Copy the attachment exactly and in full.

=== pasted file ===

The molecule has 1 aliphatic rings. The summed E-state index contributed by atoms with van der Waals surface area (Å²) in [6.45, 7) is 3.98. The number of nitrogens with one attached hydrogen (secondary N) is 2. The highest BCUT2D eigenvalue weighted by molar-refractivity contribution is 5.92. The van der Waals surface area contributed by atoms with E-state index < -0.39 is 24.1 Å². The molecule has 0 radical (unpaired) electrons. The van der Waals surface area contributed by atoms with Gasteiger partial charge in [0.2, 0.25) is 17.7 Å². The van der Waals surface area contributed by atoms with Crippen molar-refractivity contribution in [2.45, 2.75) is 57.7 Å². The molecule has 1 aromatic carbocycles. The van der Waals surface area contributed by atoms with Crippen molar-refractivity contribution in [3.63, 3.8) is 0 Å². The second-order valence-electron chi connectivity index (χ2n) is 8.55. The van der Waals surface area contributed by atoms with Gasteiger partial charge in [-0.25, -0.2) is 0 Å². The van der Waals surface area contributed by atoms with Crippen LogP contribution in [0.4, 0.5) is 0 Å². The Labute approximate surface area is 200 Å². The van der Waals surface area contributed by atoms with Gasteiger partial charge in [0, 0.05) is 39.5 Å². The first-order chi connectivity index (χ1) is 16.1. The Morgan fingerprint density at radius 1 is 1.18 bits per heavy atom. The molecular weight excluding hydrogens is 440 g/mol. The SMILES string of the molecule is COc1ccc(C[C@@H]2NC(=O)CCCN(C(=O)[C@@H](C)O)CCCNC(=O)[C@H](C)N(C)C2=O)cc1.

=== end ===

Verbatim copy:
The molecule has 1 aliphatic rings. The summed E-state index contributed by atoms with van der Waals surface area (Å²) in [6.45, 7) is 3.98. The number of nitrogens with one attached hydrogen (secondary N) is 2. The highest BCUT2D eigenvalue weighted by molar-refractivity contribution is 5.92. The van der Waals surface area contributed by atoms with E-state index < -0.39 is 24.1 Å². The molecule has 0 radical (unpaired) electrons. The van der Waals surface area contributed by atoms with Gasteiger partial charge in [0.2, 0.25) is 17.7 Å². The van der Waals surface area contributed by atoms with Crippen molar-refractivity contribution in [2.45, 2.75) is 57.7 Å². The molecule has 1 aromatic carbocycles. The van der Waals surface area contributed by atoms with Crippen molar-refractivity contribution in [3.63, 3.8) is 0 Å². The second-order valence-electron chi connectivity index (χ2n) is 8.55. The van der Waals surface area contributed by atoms with Gasteiger partial charge in [-0.25, -0.2) is 0 Å². The van der Waals surface area contributed by atoms with Crippen LogP contribution in [0.4, 0.5) is 0 Å². The Labute approximate surface area is 200 Å². The van der Waals surface area contributed by atoms with Gasteiger partial charge in [0, 0.05) is 39.5 Å². The first-order chi connectivity index (χ1) is 16.1. The Morgan fingerprint density at radius 1 is 1.18 bits per heavy atom. The molecular weight excluding hydrogens is 440 g/mol. The SMILES string of the molecule is COc1ccc(C[C@@H]2NC(=O)CCCN(C(=O)[C@@H](C)O)CCCNC(=O)[C@H](C)N(C)C2=O)cc1.